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ISTANBUL — NATO member Turkey shot down a Russian warplane a "matter of seconds" after it violated the country's airspace near the Syrian border on Tuesday, U.S. defense officials told NBC News.
"They were in Turkish airspace only 2 to 3 seconds, a matter of seconds" before the Turkish F-16s attacked, the officials said.
Russian warplanes had been launching airstrikes against Turkomen forces inside Syria for for the "past couple days," they said.
Those attacks "got the attention of the Turkish government and military," a senior defense official told NBC News. That official stopped short of saying the Turks shot down the Russian plane as payback for attacking their allies inside Syria.
The Turkish Air Force contends they warned the Russian aircraft 10 times over a span of 5 minutes before their jets opened fire. Visibly furious, Russian President Vladimir Putin responded to the Turkish version of events by calling the incident a “stab in the back by terrorist helpers.”
The area where the Russian jet was shot down is at the southern tip of Turkish territory to the west of the Syrian town of Bidama.
A U.S. military spokesperson in Baghdad backed the Turkish claim that they warned the Russian pilots they were in Turkish airspace before shooting down the aircraft.
“I can confirm that, yes,” Col. Steve Warren told a briefing but could not say whether the incursion was deliberate.
He added that the U.S. did not observe the shoot down, but heard what transpired because the aircraft were operating on open channels.
Two crew members ejected from the plane and one was shot and killed as he parachuted to the ground, Russian officials said — adding that a member of their search and rescue crew was also killed when their helicopter was hit by small arms fire.
It was the first time a NATO member downed a Russian or Soviet military aircraft since the 1950s, Reuters reported. And it risked worsening tensions between Moscow and the West.
"The Defense Ministry considers actions of the Turkish Air Force as an unfriendly act," the Russian Defense Ministry said in a statement, adding that Turkey's defense attache in Moscow has been handed an official protest.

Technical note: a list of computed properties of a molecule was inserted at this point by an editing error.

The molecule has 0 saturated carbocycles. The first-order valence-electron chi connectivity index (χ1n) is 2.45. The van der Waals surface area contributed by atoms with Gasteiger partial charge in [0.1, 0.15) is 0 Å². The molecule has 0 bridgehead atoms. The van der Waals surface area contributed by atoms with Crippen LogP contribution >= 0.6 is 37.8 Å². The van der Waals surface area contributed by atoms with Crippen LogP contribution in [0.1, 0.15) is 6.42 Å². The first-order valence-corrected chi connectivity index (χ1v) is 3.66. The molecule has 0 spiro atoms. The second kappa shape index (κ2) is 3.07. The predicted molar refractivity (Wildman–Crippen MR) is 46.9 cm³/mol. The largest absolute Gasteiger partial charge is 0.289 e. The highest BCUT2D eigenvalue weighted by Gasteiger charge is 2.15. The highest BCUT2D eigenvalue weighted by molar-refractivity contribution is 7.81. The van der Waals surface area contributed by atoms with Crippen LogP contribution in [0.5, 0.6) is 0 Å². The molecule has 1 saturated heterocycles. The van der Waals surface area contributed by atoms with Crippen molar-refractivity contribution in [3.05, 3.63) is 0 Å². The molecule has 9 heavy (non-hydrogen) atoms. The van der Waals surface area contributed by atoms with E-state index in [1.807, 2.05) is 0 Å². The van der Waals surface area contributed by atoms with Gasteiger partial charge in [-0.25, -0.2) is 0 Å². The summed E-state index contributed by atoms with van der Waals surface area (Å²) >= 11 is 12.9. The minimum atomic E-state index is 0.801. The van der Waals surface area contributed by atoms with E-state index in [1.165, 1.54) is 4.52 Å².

NATO said it would meet later Tuesday to discuss the incident at the request of Turkish officials.
Footage from Turkish Haberturk TV showed a warplane going down in flames in a wooded area with a long plume of smoke trailing behind it.
Syrian fighters on the ground and Turkish sources told NBC News the Russian pilots ejected and landed north of Latakia, Syria. That area is controlled by rebels fighting to topple Syrian President Bashar Assad. Russia has an air base in Latakia which is used to launch bombing raids targeting Assad's foes — including ISIS.
A spokesman for the rebels in the area told NBC News that some of its fighters had opened fire on the pilots as they fell to the ground, killing one of them. The body was being held by the rebels, said the commander Jahid Ahmed, who added that he had no information on the second pilot.
The Russians have launched thousands of bombing raids in Syria since Sept. 30 when the Kremlin announced it would start targeting ISIS. Moscow stepped up the airstrikes after ISIS claimed responsibility for downing a Russian passenger plane.
However, U.S. officials have accused the Russians of targeting anti-Assad rebel groups as well.
Ian Shields, a professor of international relations at Anglia Ruskin University, warned the Turkish downing of the Russian warplane has the potential to spark a new Cold War.
Shields, a former Royal Air Force Group Captain, pinned much of the blame on the Kremlin, which he said had repeatedly violated Turkish airspace.
“Radar trace that I have seen is that the Russian aircraft was in Turkish airspace,” Shields said. “This is now moving it away from a spat between Turkey and Russia to a spat between NATO and Russia … this is, if you like, the escalation of tensions by diplomatic means.”